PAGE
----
Branching activity in the human prostate: a closer look at the structure of small glandular buds.

Department of Urology, University Hospital Nijmegen, The Netherlands.
European Urology (Impact Factor: 12.48). 03/2001; 39(2):222-31. DOI: 10.1159/000052440
Source: PubMed

ABSTRACT Knowledge regarding cell biologic characteristics of small solid glandular buds in the prostate and their relationship with branching activity in the human prostate is still fragmentary. Our object was to demonstrate, on the basis of immunophenotype, loci that harbor the potential for branching activity within the adult human prostate.
Semiserial sectioning was performed on 13 adult prostates in an effort to identify structures in the prostate that could be considered foci of growth. Selected slides were stained with biomarkers for basal/luminal cells (keratins), proliferation (MIB-1), apoptosis inhibitor (bcl-2), intercellular adhesion (E-cadherin), and stromal-epithelial interactions (tenascin-C). Results were compared with fetal and prepubertal human prostates and microdissected rat prostates.
Five histologic epithelial structures were identified in 19 paraffin blocks, which on serial sectioning showed morphologic transitions with a common pattern, consisting of reduction in number and caliber of acini until small solid buds of epithelial cells were reached. Immunophenotypically, the small solid glandular buds had a basal-cell keratin phenotype, expression of bcl-2 in virtually all cells, high proliferative activity, prominent intracellular localization of E-cadherin, and enhanced periglandular tenascin-C immunoreactivity. The budding tips in fetal and prepubertal prostates revealed an immunostaining pattern identical to the small solid glandular buds in the adult, but different to the rat prostate.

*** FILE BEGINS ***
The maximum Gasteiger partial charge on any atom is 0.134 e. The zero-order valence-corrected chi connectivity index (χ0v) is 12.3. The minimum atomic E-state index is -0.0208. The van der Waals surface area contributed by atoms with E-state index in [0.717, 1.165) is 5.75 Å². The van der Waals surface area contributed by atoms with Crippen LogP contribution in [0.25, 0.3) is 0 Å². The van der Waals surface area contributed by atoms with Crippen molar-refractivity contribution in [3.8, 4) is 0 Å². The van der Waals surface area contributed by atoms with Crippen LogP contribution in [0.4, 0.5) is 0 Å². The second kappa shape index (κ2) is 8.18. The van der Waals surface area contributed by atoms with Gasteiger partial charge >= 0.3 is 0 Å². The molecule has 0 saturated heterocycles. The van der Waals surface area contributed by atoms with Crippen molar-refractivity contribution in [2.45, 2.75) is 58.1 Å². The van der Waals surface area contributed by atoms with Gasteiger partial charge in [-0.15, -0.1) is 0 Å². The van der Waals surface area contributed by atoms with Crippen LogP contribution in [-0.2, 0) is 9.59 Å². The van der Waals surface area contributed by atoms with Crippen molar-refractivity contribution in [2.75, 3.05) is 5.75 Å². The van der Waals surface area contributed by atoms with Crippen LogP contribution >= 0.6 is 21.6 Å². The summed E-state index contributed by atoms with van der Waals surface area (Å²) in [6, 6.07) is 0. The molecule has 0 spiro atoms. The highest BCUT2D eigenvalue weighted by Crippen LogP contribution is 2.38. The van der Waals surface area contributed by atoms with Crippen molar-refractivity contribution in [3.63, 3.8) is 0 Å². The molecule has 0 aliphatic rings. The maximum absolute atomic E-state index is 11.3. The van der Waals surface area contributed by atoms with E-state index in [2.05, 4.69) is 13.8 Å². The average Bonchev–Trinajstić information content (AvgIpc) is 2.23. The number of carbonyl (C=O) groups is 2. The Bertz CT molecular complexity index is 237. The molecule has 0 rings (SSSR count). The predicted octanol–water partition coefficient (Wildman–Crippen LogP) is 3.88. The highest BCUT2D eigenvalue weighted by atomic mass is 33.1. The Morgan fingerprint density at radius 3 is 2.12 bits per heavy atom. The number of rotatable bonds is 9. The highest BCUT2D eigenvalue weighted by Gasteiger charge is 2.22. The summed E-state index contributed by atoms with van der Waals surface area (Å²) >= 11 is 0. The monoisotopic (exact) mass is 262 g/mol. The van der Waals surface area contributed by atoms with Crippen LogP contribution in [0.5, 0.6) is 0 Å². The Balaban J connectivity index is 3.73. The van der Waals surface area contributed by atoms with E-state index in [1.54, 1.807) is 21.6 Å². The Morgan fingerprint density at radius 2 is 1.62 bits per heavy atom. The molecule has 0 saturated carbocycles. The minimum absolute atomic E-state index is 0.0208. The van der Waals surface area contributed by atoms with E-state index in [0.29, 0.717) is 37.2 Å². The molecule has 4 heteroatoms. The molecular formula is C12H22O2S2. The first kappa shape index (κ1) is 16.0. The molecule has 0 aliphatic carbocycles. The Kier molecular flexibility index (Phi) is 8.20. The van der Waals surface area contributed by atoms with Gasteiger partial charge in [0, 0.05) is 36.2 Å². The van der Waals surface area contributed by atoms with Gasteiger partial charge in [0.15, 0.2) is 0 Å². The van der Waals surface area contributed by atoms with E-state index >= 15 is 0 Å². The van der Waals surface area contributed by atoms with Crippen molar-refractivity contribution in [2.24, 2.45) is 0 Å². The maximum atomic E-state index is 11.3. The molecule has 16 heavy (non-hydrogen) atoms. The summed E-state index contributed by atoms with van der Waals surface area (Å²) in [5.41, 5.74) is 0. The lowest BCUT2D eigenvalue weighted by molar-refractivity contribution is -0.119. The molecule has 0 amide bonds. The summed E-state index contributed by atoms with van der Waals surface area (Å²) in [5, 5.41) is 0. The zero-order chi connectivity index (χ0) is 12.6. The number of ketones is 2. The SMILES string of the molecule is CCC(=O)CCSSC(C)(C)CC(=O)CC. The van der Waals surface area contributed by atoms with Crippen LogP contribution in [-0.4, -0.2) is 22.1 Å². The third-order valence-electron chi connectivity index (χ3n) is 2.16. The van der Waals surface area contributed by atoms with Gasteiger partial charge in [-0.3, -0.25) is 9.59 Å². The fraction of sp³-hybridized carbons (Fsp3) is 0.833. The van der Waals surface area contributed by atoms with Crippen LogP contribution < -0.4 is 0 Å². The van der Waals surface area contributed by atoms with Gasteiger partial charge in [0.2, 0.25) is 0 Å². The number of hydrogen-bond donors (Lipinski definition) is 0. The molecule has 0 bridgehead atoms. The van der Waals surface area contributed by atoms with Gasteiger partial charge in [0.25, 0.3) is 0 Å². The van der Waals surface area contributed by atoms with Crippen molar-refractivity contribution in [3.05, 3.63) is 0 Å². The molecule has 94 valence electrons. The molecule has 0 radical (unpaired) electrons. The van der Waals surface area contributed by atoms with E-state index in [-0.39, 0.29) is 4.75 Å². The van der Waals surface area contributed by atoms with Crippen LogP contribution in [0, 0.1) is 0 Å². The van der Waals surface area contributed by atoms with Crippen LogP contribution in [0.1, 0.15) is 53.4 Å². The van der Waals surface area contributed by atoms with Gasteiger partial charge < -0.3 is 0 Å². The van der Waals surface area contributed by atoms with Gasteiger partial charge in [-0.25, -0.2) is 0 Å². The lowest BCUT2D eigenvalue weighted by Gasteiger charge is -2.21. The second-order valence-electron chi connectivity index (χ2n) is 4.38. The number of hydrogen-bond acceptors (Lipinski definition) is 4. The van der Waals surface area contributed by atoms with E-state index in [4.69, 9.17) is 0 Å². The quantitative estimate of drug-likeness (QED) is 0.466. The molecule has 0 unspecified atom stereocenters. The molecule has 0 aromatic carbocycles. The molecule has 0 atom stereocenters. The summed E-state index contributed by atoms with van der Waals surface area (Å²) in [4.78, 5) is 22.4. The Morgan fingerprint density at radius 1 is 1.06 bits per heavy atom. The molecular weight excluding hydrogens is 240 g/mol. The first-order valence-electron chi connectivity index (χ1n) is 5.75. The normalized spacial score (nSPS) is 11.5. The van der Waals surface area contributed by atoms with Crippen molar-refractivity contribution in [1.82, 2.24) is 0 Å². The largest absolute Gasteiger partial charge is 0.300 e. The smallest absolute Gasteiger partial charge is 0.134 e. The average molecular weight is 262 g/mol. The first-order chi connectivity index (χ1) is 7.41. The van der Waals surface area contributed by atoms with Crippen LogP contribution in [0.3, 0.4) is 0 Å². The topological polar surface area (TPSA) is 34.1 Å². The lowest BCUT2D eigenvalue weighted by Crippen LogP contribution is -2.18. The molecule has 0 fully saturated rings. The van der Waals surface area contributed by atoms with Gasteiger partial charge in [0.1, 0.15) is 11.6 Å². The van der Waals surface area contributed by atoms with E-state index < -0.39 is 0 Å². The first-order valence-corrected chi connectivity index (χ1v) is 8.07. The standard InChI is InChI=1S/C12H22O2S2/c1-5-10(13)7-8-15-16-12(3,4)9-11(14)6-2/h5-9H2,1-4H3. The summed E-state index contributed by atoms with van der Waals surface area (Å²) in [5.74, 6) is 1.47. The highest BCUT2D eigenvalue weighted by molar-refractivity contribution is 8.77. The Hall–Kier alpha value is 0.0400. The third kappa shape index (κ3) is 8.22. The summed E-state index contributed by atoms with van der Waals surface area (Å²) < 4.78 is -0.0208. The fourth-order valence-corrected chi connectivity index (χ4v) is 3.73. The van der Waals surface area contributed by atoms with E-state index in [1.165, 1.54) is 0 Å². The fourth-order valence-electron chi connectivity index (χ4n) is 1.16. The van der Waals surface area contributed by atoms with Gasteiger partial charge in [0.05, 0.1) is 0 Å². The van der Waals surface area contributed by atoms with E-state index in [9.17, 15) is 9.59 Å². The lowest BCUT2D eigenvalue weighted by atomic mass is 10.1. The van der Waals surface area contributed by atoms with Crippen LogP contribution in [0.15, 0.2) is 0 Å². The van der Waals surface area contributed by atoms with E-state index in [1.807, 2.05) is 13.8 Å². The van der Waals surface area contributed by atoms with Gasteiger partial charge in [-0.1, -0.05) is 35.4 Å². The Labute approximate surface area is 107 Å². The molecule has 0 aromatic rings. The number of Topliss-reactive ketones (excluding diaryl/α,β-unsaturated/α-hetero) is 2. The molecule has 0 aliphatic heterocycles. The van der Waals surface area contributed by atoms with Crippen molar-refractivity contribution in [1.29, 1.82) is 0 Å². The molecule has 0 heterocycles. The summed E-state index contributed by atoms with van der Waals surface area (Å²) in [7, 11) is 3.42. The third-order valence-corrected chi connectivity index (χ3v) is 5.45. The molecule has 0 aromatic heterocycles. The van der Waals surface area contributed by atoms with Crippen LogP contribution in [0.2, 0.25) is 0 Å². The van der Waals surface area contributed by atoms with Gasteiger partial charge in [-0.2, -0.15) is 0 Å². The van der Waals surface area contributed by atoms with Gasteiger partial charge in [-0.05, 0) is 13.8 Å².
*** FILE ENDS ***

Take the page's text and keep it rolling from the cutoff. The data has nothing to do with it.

Our data suggest that dispersed small solid glandular buds have a capacity for growth, and as such may be considered foci of resumed reawakening branching activity with in the adult human prostate.

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    • "(J Histochem Cytochem 55:885–890, 2007) K E Y W O R D S development differentiation human prostate immunohistochemistry tissue array analysis THE ADULT PROSTATE EPITHELIUM is composed of basal and luminal compartments distinguished by localization and immunophenotypic characteristics that reflect their differentiation. Basal cells specifically display a high expression of p63, cytokeratin (CK)5/6 and 14, antiapoptotic factor Bcl2, and epidermal growth factor receptor (EGFR) (McDonnell et al. 1992; De Marzo et al. 1998; Xue et al. 2001a). The basal layer is the proliferative compartment in the normal adult prostate. "
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    ABSTRACT: An intermediate population has been identified among prostate glands called transiently amplifying (TA) cells, which are characterized by coexpression of basal and luminal cytokeratins (CKs), high proliferation, and lack of p27 expression. These cells are rare in the normal adult prostate and increase in pretumoral conditions, but their importance in the developing gland remains unknown. We analyzed fetal prostates for the expression of CKs (5/6, 18, 19) and factors involved in proliferation and apoptosis: p63, Ki67, p27, epidermal growth factor (EGFR), Bcl2, androgen receptor (AR). Immunostaining was performed on a tissue microarray, including 40 prostates from fetuses aged 13-42 weeks and normal prostate tissue from 10 adults. In both solid buds and the basal compartment of canalized glands, cells expressed p63, CK5/6, CK19, CK18, BCL2, EGFR and were p27 negative. Luminal cells of fetal canalized glands continue to express CK19, EGFR, and BCL2, without p27 expression. In contrast, adult epithelial luminal cells showed diffuse AR and p27 expression, without CK19, BCL2, and EGFR staining. Proliferation was high and diffuse in fetal glands and rare and restricted to basal cells in adult glands. These results indicate that most fetal epithelial prostatic cells exhibit the phenotype of TA cells, suggesting their regulatory function in prostate development.
    Journal of Histochemistry and Cytochemistry 10/2007; 55(9):885-90. DOI:10.1369/jhc.7A7192.2007 · 2.40 Impact Factor
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